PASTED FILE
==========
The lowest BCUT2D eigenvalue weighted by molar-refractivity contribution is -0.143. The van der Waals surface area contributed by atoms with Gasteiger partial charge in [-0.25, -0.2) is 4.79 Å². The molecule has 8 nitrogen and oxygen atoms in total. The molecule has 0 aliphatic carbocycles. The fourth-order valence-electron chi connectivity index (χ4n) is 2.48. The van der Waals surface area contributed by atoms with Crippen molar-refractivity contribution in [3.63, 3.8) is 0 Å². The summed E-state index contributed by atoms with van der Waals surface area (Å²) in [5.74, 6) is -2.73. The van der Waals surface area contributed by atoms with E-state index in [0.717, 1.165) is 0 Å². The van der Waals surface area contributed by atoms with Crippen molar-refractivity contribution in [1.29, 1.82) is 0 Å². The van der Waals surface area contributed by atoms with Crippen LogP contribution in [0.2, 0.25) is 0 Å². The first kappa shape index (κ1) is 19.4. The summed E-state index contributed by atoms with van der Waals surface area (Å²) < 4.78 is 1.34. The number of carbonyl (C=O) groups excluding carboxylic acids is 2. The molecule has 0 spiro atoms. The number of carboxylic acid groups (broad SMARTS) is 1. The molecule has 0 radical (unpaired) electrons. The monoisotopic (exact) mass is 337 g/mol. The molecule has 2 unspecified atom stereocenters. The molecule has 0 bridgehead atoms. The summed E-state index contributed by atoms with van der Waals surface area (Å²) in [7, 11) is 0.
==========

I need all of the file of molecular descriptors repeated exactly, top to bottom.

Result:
The lowest BCUT2D eigenvalue weighted by molar-refractivity contribution is -0.143. The van der Waals surface area contributed by atoms with Gasteiger partial charge in [-0.25, -0.2) is 4.79 Å². The molecule has 8 nitrogen and oxygen atoms in total. The molecule has 0 aliphatic carbocycles. The fourth-order valence-electron chi connectivity index (χ4n) is 2.48. The van der Waals surface area contributed by atoms with Crippen molar-refractivity contribution in [3.63, 3.8) is 0 Å². The summed E-state index contributed by atoms with van der Waals surface area (Å²) in [5.74, 6) is -2.73. The van der Waals surface area contributed by atoms with E-state index in [0.717, 1.165) is 0 Å². The van der Waals surface area contributed by atoms with Crippen molar-refractivity contribution in [1.29, 1.82) is 0 Å². The van der Waals surface area contributed by atoms with Crippen LogP contribution in [0.2, 0.25) is 0 Å². The first kappa shape index (κ1) is 19.4. The summed E-state index contributed by atoms with van der Waals surface area (Å²) < 4.78 is 1.34. The number of carbonyl (C=O) groups excluding carboxylic acids is 2. The molecule has 0 spiro atoms. The number of carboxylic acid groups (broad SMARTS) is 1. The molecule has 0 radical (unpaired) electrons. The monoisotopic (exact) mass is 337 g/mol. The molecule has 2 unspecified atom stereocenters. The molecule has 0 bridgehead atoms. The summed E-state index contributed by atoms with van der Waals surface area (Å²) in [7, 11) is 0.